We will reinforce our understanding of the basics by working
through a multi-step practice example that illustrates various aspects of subquery
syntax in operation. As we have in past lessons, we will create a simple query,
then evolve it step by step to expose several of the concepts that we have
discussed. The query that we build will be our tool for constructing and executing
the SQL we examine together, and for viewing the result datasets we obtain.
Let's say, for purposes of our exercise, that we have been
approached by information consumers within the organization with a relatively
straightforward business requirement: The consumers wish to have a simple list
of suppliers from whom we purchase the products that we, in turn, sell to our
customers, ranking them by our "total spend" on each. There are
several ways to approach this in MS Access. A "ranking" scenario provides
a good backdrop for illustrating the operation of subqueries, so we will take
that route in providing the information to the consumers.
We will start MS
Access and proceed, taking the following steps:
Go to the Start button on the PC, and then navigate to the Microsoft
Access icon, as we did in Lesson 1: Create a Calculated Field with the
Click the icon
to start MS Access.
Access opens, and may display the initial dialog. If so, close it.
-> Open from the top menu, and navigate
to the Northwind sample database (the file might also be accessed from
the Open a File menu atop the task pane, if it has not been disabled
previously, at the right side of the main window in Access 2002.)
The splash screen may appear.
NOTE: As we have noted earlier in the series,
we can preclude the appearance of the splash screen each time we enter the
sample Northwind database by checking the "Don't show this
screen again." checkbox. For now, we will leave it unchecked.
splash screen disappears, and is replaced by the Main Switchboard.
Click the Display
Database Window, or get there by an alternative approach.
arrive at the Database Window, which appears as depicted in Illustration
Illustration 2: Inside Access, Northwind Main Switchboard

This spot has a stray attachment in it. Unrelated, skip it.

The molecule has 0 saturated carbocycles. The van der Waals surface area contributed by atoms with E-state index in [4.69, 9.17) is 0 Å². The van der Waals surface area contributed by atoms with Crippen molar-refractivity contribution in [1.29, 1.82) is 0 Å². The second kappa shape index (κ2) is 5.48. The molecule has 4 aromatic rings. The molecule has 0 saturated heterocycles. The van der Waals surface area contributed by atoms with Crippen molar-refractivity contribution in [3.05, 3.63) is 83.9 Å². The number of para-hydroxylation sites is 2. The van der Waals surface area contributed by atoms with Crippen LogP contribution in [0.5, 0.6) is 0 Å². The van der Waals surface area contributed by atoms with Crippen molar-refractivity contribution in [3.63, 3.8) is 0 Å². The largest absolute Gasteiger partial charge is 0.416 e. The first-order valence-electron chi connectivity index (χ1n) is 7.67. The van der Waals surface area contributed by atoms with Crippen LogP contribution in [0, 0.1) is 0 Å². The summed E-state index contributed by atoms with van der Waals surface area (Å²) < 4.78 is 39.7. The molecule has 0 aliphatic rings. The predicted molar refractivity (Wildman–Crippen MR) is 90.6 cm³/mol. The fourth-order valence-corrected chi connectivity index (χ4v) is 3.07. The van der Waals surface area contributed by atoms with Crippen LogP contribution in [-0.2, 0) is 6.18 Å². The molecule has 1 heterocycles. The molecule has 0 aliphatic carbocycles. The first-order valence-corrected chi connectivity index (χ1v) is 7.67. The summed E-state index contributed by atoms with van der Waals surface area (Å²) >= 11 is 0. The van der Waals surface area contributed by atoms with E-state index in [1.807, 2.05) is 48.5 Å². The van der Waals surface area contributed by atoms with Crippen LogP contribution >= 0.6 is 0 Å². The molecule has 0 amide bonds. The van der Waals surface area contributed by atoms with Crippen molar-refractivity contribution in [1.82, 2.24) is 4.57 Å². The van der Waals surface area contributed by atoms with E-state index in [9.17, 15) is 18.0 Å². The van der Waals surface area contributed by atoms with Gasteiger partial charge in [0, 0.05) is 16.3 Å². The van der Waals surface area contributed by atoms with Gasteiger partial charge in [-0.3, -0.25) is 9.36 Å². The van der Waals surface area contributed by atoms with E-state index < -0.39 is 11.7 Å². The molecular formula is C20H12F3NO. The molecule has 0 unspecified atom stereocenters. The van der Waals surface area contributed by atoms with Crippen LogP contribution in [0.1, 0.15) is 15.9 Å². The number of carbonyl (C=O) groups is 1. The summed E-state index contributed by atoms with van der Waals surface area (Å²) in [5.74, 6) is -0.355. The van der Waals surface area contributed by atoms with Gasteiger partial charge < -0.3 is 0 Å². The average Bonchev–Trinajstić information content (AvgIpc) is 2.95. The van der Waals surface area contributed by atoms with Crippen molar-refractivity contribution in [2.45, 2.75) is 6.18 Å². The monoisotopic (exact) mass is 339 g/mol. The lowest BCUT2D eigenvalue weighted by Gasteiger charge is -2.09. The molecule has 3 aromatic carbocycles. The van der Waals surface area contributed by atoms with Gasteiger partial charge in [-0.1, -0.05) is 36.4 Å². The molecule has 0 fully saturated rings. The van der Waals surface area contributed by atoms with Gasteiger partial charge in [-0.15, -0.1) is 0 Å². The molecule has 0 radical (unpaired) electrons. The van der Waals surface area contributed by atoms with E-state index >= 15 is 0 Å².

under Objects in the Database window.
existing queries appear, as shown in Illustration 3.
Illustration 3: Queries in the Northwind Database (Partial
View - with New Button Circled)
NOTE: The queries that appear in your
individual view may differ, obviously, depending upon past activities within
the sample database, etc.
Click the New
button (shown circled in Illustration 3).
Query dialog appears, as shown in Illustration 4.
Illustration 4: The New Query Dialog
the Design View option is selected, click OK.
Query dialog appears by default, with the Show Table dialog
appearing in front, as shown in Illustration 5.
Illustration 5: The Select Query and Show Table Dialogs
on the Show Table dialog.
Table dialog closes, leaving only the Select Query dialog present.
We will now move to SQL view, as we wish to use
direct SQL, and to work with queries at a level that goes beyond working
with wizards, or even the Design view we have used in the past.
View using the View Selector button in the main toolbar (it appears
under the File item on the main menu), as shown in Illustration 6.
Illustration 6: Select SQL View
The SQL view editor appears, complete with a SELECT
keyword in place, followed by the ubiquitous ending character for MS Access
queries, the semicolon (";"). Illustration 7 depicts
the initial view.
Illustration 7: Initial SQL View
Here we can enter, display, and / or modify a query using
SQL directly, as we will throughout this lesson. We stated in our last lesson, Access
Query Techniques: Crosstab Queries, that we
can do many things here that might prove difficult or impossible in Design
view, or within the realm of wizardry. And as I mentioned earlier,
subqueries as a group require special attention, and, while we can construct
many of them within the query design grid, I find that situations requiring
subqueries are best handled through the use of direct SQL. This is also the
best environment from which to gain a basic understanding of SQL, so we will
proceed with our practice example using direct SQL as a rule.